Tags

Type your tag names separated by a space and hit enter

Correlation between endoscopic and angiographic findings in patients with esophageal and isolated gastric varices.
Dig Surg. 2001; 18(3):176-81.DS

Abstract

BACKGROUND/AIM

The correlation between angiographic vascular patterns and endoscopic findings in portal hypertension is not sufficiently known, and knowledge of the vascular anatomy may contribute to an improvement in endoscopic embolization and transjugular retrograde obliteration procedures. We propose a new vascular map that should prove useful for this purpose.

METHODS

Between April 1985 and December 1997 we performed percutaneous transhepatic portography in a selected group of 75 patients (16 women and 59 men), aged 43-71 years, from whom informed consent was obtained. All patients had been diagnosed endoscopically as having either esophageal or isolated gastric varices. According to the Child-Pugh classification, class A, B, and C cirrhosis was seen in 19, 40, and 16 patients, respectively. We created a vascular map of esophageal and isolated gastric varices, based on the opacification of the portal venous collaterals on percutaneous transhepatic portography. We compared the patients in both variceal groups in terms of portal venous pressure, main blood supply, and drainage routes.

RESULTS

We found that the portal collateral system was divided into two systems: the portoazygos venous system and the portophrenic venous system. The former contributed to the formation of esophageal and cardiac varices and the latter to the formation of isolated gastric varices located at the fundus or at both the cardia and fundus. The left gastric vein participated as blood supply in 70% of the isolated gastric varices and in 100% of the esophageal varices (p < 0.01). The posterior gastric vein participated as blood supply in 70% of the isolated gastric varices and in 24% of the esophageal varices (p < 0.01). We classified the main blood drainage routes of isolated gastric varices functionally into three types: gastrorenal shunt (85%), gastrophrenic shunt (10%), and gastropericardiac shunt (5%). The portal venous pressure in patients with esophageal varices was 358 +/- 66 mm H(2)O, whereas in patients with isolated gastric varices it was 262 +/- 44 mm H(2)O (p < 0.01).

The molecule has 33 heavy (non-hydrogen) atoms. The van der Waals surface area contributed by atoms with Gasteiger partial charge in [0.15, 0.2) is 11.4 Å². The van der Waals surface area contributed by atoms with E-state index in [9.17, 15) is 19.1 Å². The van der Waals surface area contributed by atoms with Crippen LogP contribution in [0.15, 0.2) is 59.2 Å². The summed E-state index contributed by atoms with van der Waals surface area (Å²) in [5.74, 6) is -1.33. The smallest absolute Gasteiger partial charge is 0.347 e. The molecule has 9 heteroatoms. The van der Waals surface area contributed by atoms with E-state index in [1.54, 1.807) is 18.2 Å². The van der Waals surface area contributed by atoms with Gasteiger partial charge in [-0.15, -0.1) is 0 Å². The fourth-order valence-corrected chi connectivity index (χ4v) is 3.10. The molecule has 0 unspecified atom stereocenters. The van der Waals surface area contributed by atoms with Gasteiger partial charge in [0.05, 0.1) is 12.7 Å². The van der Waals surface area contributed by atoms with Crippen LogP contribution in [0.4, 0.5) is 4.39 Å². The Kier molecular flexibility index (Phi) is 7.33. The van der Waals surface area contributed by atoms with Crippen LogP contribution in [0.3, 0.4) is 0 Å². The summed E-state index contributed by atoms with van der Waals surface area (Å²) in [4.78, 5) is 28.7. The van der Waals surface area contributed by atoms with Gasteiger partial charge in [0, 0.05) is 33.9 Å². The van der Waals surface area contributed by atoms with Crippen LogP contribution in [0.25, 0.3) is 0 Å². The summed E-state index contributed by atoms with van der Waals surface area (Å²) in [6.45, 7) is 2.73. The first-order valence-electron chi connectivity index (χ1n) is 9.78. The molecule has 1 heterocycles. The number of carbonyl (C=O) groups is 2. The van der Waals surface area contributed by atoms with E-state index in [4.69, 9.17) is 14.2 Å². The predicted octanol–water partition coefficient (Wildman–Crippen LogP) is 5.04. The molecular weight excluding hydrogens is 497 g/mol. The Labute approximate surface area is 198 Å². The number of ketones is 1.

CONCLUSION

We suggest that this new vascular map will be useful in endoscopic embolization and transjugular retrograde obliteration procedures for esophageal and isolated gastric varices.

Authors+Show Affiliations

Department of Surgery, Kuniyoshi Hospital, Kochi, Japan. chikamori@i-kochi.or.jpNo affiliation info availableNo affiliation info availableNo affiliation info available

Pub Type(s)

Comparative Study
Journal Article

Language

eng

PubMed ID

11464006

Citation

Chikamori, F, et al. "Correlation Between Endoscopic and Angiographic Findings in Patients With Esophageal and Isolated Gastric Varices." Digestive Surgery, vol. 18, no. 3, 2001, pp. 176-81.
Chikamori F, Kuniyoshi N, Shibuya S, et al. Correlation between endoscopic and angiographic findings in patients with esophageal and isolated gastric varices. Dig Surg. 2001;18(3):176-81.